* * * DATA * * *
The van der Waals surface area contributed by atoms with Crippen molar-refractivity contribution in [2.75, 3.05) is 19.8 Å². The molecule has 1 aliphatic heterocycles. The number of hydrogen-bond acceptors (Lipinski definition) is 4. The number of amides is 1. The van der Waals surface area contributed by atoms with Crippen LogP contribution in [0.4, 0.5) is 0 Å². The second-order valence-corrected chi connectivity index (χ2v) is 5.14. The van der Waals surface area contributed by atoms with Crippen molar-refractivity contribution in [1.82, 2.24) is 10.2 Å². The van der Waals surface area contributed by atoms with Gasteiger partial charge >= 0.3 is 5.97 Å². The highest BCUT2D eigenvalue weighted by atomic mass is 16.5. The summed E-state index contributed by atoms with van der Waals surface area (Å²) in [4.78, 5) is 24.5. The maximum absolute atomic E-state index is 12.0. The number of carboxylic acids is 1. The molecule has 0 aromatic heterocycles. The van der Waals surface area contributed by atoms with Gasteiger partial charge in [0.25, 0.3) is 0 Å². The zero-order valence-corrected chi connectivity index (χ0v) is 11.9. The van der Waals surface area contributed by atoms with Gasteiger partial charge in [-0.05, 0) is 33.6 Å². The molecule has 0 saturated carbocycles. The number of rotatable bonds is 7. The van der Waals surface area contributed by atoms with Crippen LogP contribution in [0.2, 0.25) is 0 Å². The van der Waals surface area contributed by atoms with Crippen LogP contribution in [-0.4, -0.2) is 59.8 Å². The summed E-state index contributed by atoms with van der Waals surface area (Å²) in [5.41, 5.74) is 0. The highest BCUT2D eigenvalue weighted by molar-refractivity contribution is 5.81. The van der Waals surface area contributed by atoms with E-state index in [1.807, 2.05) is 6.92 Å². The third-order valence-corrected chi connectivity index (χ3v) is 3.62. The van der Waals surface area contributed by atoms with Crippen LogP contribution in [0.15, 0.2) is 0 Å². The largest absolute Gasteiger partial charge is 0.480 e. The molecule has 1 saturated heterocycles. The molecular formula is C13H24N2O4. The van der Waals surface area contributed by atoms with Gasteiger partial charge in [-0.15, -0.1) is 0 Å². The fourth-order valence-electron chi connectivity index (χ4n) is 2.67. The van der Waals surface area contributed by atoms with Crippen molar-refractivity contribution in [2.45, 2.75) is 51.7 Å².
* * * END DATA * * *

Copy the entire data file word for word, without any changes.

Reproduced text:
The van der Waals surface area contributed by atoms with Crippen molar-refractivity contribution in [2.75, 3.05) is 19.8 Å². The molecule has 1 aliphatic heterocycles. The number of hydrogen-bond acceptors (Lipinski definition) is 4. The number of amides is 1. The van der Waals surface area contributed by atoms with Crippen LogP contribution in [0.4, 0.5) is 0 Å². The second-order valence-corrected chi connectivity index (χ2v) is 5.14. The van der Waals surface area contributed by atoms with Crippen molar-refractivity contribution in [1.82, 2.24) is 10.2 Å². The van der Waals surface area contributed by atoms with Gasteiger partial charge >= 0.3 is 5.97 Å². The highest BCUT2D eigenvalue weighted by atomic mass is 16.5. The summed E-state index contributed by atoms with van der Waals surface area (Å²) in [4.78, 5) is 24.5. The maximum absolute atomic E-state index is 12.0. The number of carboxylic acids is 1. The molecule has 0 aromatic heterocycles. The van der Waals surface area contributed by atoms with Gasteiger partial charge in [0.25, 0.3) is 0 Å². The zero-order valence-corrected chi connectivity index (χ0v) is 11.9. The van der Waals surface area contributed by atoms with Gasteiger partial charge in [-0.05, 0) is 33.6 Å². The molecule has 0 saturated carbocycles. The number of rotatable bonds is 7. The van der Waals surface area contributed by atoms with Crippen LogP contribution in [0.2, 0.25) is 0 Å². The van der Waals surface area contributed by atoms with Crippen LogP contribution in [-0.4, -0.2) is 59.8 Å². The summed E-state index contributed by atoms with van der Waals surface area (Å²) in [5.41, 5.74) is 0. The highest BCUT2D eigenvalue weighted by molar-refractivity contribution is 5.81. The van der Waals surface area contributed by atoms with E-state index in [1.807, 2.05) is 6.92 Å². The third-order valence-corrected chi connectivity index (χ3v) is 3.62. The van der Waals surface area contributed by atoms with Crippen LogP contribution in [0.15, 0.2) is 0 Å². The largest absolute Gasteiger partial charge is 0.480 e. The molecule has 1 saturated heterocycles. The molecular formula is C13H24N2O4. The van der Waals surface area contributed by atoms with Gasteiger partial charge in [-0.15, -0.1) is 0 Å². The fourth-order valence-electron chi connectivity index (χ4n) is 2.67. The van der Waals surface area contributed by atoms with Crippen molar-refractivity contribution in [2.45, 2.75) is 51.7 Å².